12. I found work in a Berlin bank and for a time all went well with me -- but not with my mother, who was in England.  For months on end afterward all my requests for permission to send her money were flatly refused.  Finally in October, 1934, I received the above summons from Hitler, signed by Bruckner, his personal adjutant.  My uncle was in an ugly mood when he received me.  He said my mother was an able bodied woman, that I could send no money out of the Reich, to her or to anybody else.  Then with a curt "heil" he turned on his heel, swept out of the room.

13. In 1935 I was offered a position with the Opel Automobile company, but before I could leave the bank I had to get permission from my dictator uncle who apparently, was watching my every move.  In due time the permission came through from the chancellory and I went to work in the factory where this photograph of me (right) and two fellow workers was taken.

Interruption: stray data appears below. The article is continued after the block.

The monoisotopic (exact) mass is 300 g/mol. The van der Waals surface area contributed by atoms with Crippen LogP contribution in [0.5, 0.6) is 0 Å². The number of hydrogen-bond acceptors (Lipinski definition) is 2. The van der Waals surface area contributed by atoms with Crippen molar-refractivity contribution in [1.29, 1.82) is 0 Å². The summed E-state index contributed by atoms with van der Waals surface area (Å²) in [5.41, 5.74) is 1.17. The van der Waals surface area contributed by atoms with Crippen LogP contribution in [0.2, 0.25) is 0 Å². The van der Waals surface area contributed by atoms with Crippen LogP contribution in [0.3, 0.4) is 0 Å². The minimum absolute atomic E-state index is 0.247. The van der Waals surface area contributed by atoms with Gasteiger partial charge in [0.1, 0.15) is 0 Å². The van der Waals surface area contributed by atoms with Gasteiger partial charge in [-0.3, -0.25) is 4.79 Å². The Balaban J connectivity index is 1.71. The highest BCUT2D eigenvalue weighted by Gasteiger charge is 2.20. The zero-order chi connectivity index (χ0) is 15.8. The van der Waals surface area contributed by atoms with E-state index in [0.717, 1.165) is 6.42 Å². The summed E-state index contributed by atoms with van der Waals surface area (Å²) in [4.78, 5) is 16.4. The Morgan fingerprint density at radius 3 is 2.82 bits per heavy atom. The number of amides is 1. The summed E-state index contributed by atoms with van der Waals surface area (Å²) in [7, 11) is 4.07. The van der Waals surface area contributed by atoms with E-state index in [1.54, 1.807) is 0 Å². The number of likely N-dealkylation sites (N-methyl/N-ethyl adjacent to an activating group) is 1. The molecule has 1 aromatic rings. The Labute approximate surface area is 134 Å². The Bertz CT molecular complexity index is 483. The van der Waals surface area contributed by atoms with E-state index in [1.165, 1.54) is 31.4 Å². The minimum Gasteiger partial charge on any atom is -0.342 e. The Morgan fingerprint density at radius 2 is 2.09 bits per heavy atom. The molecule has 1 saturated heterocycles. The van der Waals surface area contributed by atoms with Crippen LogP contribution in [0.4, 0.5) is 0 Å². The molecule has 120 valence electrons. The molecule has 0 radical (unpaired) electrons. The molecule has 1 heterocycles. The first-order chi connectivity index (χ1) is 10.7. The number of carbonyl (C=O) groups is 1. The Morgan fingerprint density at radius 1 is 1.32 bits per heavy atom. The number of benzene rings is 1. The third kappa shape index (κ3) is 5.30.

14. This is Hitler's new Berchtesgaden home which I first saw in 1936.  I drove there with friends and was shown into the garden.  Hitler was entertaining some very beautiful women at tea.  When he saw us he strode up, slashing a whip as he walked and taking the tops off the flowers.  He took that occasion to warn me never again to mention that I was his nephew.  Then he returned to his guests, still viciously cracking his whip.

15. My troubles began in earnest when suddenly, by order of Hitler, I was suspended from my job, and my work permit (above), without which I could get no other job, taken from me.  For two months I cooled my heels at the chancellory, trying to find out what was the matter.  Finally two of Hitler's aides received me, only to accuse me falsely of having tried to sell cars on my name.  They threatened me with arrest.